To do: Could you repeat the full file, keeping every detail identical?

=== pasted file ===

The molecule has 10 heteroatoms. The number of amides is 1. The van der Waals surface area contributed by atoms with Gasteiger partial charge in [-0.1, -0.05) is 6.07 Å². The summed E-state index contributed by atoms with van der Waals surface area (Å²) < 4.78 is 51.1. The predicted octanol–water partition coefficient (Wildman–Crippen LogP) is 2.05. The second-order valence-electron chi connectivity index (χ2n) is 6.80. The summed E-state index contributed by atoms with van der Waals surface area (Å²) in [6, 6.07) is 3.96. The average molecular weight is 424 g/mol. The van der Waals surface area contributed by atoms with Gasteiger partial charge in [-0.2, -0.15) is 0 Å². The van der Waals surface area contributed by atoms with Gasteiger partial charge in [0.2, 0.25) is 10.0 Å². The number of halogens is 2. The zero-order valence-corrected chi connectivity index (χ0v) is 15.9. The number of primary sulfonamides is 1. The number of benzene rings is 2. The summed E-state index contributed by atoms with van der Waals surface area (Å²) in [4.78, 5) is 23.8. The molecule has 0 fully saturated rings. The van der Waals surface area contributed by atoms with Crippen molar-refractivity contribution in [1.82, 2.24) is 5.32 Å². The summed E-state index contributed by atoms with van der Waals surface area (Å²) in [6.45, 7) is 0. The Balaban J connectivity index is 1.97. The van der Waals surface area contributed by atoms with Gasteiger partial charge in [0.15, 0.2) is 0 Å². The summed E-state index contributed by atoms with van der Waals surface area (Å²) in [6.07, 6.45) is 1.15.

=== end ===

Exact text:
The molecule has 10 heteroatoms. The number of amides is 1. The van der Waals surface area contributed by atoms with Gasteiger partial charge in [-0.1, -0.05) is 6.07 Å². The summed E-state index contributed by atoms with van der Waals surface area (Å²) < 4.78 is 51.1. The predicted octanol–water partition coefficient (Wildman–Crippen LogP) is 2.05. The second-order valence-electron chi connectivity index (χ2n) is 6.80. The summed E-state index contributed by atoms with van der Waals surface area (Å²) in [6, 6.07) is 3.96. The average molecular weight is 424 g/mol. The van der Waals surface area contributed by atoms with Gasteiger partial charge in [-0.2, -0.15) is 0 Å². The van der Waals surface area contributed by atoms with Gasteiger partial charge in [0.2, 0.25) is 10.0 Å². The number of halogens is 2. The zero-order valence-corrected chi connectivity index (χ0v) is 15.9. The number of primary sulfonamides is 1. The number of benzene rings is 2. The summed E-state index contributed by atoms with van der Waals surface area (Å²) in [4.78, 5) is 23.8. The molecule has 0 fully saturated rings. The van der Waals surface area contributed by atoms with Crippen molar-refractivity contribution in [1.82, 2.24) is 5.32 Å². The summed E-state index contributed by atoms with van der Waals surface area (Å²) in [6.45, 7) is 0. The Balaban J connectivity index is 1.97. The van der Waals surface area contributed by atoms with Gasteiger partial charge in [0.15, 0.2) is 0 Å². The summed E-state index contributed by atoms with van der Waals surface area (Å²) in [6.07, 6.45) is 1.15.